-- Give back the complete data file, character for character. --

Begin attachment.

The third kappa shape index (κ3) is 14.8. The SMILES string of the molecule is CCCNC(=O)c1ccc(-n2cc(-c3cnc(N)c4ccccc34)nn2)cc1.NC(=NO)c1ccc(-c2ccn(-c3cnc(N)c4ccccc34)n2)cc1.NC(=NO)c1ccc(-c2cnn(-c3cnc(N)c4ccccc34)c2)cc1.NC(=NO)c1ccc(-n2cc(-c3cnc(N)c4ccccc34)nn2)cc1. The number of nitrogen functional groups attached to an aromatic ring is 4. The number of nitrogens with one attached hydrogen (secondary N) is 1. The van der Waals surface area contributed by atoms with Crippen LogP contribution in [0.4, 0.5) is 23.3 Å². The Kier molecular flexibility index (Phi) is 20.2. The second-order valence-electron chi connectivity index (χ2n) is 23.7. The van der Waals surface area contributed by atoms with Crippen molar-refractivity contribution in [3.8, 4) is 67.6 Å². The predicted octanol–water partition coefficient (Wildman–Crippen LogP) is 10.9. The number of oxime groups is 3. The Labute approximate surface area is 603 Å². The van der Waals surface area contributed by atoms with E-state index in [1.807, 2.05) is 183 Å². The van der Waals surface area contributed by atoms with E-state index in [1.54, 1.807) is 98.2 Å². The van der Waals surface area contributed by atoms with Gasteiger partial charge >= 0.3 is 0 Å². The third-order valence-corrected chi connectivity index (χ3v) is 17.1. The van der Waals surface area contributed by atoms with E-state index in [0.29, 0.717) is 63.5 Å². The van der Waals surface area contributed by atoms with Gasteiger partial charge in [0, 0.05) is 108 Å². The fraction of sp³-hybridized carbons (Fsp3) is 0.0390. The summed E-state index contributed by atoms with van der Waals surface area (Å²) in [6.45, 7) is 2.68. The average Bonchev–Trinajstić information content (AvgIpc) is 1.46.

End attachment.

The third kappa shape index (κ3) is 14.8. The SMILES string of the molecule is CCCNC(=O)c1ccc(-n2cc(-c3cnc(N)c4ccccc34)nn2)cc1.NC(=NO)c1ccc(-c2ccn(-c3cnc(N)c4ccccc34)n2)cc1.NC(=NO)c1ccc(-c2cnn(-c3cnc(N)c4ccccc34)c2)cc1.NC(=NO)c1ccc(-n2cc(-c3cnc(N)c4ccccc34)nn2)cc1. The number of nitrogen functional groups attached to an aromatic ring is 4. The number of nitrogens with one attached hydrogen (secondary N) is 1. The van der Waals surface area contributed by atoms with Crippen LogP contribution in [0.4, 0.5) is 23.3 Å². The Kier molecular flexibility index (Phi) is 20.2. The second-order valence-electron chi connectivity index (χ2n) is 23.7. The van der Waals surface area contributed by atoms with Crippen molar-refractivity contribution in [3.8, 4) is 67.6 Å². The predicted octanol–water partition coefficient (Wildman–Crippen LogP) is 10.9. The number of oxime groups is 3. The Labute approximate surface area is 603 Å². The van der Waals surface area contributed by atoms with E-state index in [1.807, 2.05) is 183 Å². The van der Waals surface area contributed by atoms with E-state index in [1.54, 1.807) is 98.2 Å². The van der Waals surface area contributed by atoms with Gasteiger partial charge >= 0.3 is 0 Å². The third-order valence-corrected chi connectivity index (χ3v) is 17.1. The van der Waals surface area contributed by atoms with E-state index in [0.29, 0.717) is 63.5 Å². The van der Waals surface area contributed by atoms with Gasteiger partial charge in [0, 0.05) is 108 Å². The fraction of sp³-hybridized carbons (Fsp3) is 0.0390. The summed E-state index contributed by atoms with van der Waals surface area (Å²) in [6.45, 7) is 2.68. The average Bonchev–Trinajstić information content (AvgIpc) is 1.46.